He said that when touring with Roger Waters recreating the Pink Floyd material, the inventive work has been done, he has said that it was responsibility enough to recreate that sound on stage without adds original bits of Andy Fairweather Low. “When I was in Buenos Aires last year with Roger on the Dark Side of the Moon tour, we were playing to crowds of 60,000 people, they didn't want to hear me reinventing Pink Floyd, they wanted to hear live the work that Roger and the boys had created in the studio all those years ago.”
He said that being a band member meant being self-sufficient and at the same time available to help the leader of the band realise his vision. “The main turn doesn't want to think about you, he hasn't time to think about you, you are employed to deliver the goods, the main turn needs to think about the show. You need to be there to help where you can and always focus on the job.”
He illustrates the point by saying that when he learned that he was touring Japan with George Harrison in the early 1990s, he was the one who stayed at home before the tour, learning the songs, hammering out the arrangements to teach the band.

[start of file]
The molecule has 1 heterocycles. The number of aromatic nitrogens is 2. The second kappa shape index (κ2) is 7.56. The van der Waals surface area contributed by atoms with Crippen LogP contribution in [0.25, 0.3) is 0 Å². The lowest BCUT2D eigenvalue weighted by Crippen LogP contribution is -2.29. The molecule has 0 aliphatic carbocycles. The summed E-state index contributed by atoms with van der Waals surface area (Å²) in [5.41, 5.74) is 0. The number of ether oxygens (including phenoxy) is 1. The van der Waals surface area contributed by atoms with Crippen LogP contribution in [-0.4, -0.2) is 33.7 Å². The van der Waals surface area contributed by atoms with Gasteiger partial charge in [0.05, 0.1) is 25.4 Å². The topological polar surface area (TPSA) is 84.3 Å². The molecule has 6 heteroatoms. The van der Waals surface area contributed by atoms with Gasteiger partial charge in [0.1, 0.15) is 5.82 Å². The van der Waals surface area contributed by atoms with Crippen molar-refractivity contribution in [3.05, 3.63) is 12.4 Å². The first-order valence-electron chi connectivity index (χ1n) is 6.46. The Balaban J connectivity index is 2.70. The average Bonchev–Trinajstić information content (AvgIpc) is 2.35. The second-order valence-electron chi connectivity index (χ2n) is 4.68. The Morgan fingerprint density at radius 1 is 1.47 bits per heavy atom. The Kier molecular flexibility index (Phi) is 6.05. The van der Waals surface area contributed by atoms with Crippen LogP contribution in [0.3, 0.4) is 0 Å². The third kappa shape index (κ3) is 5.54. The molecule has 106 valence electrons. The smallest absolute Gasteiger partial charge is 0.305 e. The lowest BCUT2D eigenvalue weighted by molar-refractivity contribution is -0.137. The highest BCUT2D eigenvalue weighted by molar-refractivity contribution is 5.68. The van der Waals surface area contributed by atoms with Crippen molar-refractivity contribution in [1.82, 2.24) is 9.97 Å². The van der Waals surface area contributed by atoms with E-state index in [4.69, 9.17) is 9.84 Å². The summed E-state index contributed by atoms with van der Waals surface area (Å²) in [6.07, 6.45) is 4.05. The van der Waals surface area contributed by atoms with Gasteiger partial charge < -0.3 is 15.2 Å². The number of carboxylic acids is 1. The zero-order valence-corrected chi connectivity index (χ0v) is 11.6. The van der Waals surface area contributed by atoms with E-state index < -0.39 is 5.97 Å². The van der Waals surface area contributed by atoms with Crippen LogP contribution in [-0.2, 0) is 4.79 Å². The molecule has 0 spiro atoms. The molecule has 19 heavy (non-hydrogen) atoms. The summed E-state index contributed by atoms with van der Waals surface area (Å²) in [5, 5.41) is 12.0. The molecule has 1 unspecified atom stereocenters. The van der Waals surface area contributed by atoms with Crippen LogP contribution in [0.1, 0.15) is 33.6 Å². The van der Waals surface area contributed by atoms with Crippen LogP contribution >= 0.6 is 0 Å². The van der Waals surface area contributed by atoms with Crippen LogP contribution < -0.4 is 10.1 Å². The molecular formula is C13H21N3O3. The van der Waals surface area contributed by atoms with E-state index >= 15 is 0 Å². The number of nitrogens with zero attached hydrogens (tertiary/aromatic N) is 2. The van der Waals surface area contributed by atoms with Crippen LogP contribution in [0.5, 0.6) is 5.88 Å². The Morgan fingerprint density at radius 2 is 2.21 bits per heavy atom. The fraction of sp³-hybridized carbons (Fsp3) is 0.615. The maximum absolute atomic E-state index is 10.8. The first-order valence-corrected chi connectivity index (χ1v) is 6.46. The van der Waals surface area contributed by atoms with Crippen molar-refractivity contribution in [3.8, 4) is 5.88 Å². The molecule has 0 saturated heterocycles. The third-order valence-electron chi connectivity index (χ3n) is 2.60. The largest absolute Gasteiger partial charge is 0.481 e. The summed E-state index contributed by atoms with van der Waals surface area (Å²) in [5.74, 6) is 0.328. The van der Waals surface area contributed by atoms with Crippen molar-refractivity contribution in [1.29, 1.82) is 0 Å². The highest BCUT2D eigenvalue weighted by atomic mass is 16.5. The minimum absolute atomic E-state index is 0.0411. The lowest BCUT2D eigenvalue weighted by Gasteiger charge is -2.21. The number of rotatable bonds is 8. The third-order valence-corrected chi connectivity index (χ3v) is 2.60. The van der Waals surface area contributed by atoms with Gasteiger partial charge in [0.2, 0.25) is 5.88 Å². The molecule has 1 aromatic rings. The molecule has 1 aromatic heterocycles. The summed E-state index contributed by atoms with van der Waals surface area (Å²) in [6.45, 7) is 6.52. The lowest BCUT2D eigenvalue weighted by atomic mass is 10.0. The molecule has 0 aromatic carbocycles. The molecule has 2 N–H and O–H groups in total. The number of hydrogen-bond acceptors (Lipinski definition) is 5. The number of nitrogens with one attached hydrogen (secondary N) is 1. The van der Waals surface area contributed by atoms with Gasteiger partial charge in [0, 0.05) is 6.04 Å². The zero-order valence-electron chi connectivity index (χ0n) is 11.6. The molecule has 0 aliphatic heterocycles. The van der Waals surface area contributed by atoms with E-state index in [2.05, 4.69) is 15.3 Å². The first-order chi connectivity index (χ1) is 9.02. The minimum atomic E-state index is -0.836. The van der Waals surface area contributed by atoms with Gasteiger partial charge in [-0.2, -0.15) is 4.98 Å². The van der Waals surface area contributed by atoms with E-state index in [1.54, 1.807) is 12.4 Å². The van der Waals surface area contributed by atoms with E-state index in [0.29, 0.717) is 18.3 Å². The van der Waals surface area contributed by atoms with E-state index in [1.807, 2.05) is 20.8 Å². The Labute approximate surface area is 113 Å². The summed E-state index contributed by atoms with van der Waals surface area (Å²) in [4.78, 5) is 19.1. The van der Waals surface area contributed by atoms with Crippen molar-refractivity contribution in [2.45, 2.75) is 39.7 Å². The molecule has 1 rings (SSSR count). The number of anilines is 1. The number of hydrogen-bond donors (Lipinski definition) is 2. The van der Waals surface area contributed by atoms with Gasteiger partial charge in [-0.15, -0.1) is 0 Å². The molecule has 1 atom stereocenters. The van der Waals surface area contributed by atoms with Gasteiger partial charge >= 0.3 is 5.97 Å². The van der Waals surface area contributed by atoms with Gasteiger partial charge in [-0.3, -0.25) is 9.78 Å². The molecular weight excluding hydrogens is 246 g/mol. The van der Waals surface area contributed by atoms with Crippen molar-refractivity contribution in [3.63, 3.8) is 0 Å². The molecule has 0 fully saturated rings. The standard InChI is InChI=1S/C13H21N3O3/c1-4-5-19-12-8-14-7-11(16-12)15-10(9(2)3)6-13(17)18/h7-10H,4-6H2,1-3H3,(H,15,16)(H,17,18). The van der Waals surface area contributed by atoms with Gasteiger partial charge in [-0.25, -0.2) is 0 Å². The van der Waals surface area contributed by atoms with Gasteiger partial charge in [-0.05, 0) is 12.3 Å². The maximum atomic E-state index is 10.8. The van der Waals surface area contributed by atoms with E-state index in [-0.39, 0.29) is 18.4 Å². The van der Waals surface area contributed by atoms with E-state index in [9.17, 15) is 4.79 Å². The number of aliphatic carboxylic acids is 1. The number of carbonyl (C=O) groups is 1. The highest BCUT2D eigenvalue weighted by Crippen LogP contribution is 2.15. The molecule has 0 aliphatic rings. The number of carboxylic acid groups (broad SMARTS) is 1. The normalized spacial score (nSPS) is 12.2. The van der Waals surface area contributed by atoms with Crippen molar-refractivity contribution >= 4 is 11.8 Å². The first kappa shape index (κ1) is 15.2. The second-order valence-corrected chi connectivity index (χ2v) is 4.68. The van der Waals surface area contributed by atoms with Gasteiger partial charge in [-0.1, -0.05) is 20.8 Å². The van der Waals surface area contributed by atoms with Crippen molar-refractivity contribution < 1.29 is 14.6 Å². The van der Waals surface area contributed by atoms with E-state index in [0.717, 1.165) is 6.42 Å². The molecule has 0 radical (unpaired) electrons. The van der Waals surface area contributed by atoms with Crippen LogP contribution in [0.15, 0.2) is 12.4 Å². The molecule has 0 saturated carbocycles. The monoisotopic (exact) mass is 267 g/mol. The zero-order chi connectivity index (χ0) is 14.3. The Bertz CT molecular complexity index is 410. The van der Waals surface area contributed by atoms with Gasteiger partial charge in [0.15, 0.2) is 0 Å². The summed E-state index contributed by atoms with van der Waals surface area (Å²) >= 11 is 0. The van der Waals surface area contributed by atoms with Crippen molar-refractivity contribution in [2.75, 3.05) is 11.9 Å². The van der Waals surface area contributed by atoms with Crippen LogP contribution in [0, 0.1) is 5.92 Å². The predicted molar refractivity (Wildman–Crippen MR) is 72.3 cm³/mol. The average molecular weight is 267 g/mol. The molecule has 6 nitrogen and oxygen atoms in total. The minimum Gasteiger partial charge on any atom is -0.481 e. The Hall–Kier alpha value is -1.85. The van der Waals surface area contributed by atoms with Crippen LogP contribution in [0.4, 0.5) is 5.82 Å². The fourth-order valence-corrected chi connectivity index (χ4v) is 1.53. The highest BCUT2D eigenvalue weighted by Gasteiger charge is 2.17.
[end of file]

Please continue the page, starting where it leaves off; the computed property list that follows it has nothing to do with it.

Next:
“Eric provided the band to back up George. Eric out on the road gigging, George was busy taking care of life, and it seemed the right thing to do. I like keeping busy. Give me something to do and I'll go away and get it done.
“When Eric did Unplugged, he came to me and said he was thinking of doing an old Robert Johnson number called Malted Milk. I went away and listened to it. I came back to Eric and said: 'Do you really want to do this because it's really a tricky little number.'
“Eric said that he wanted it in the show, so I went away listened to the Johnson original worked out the arrangement and then Eric and I spent a week at his house learning that and all the other new songs he wanted to do.”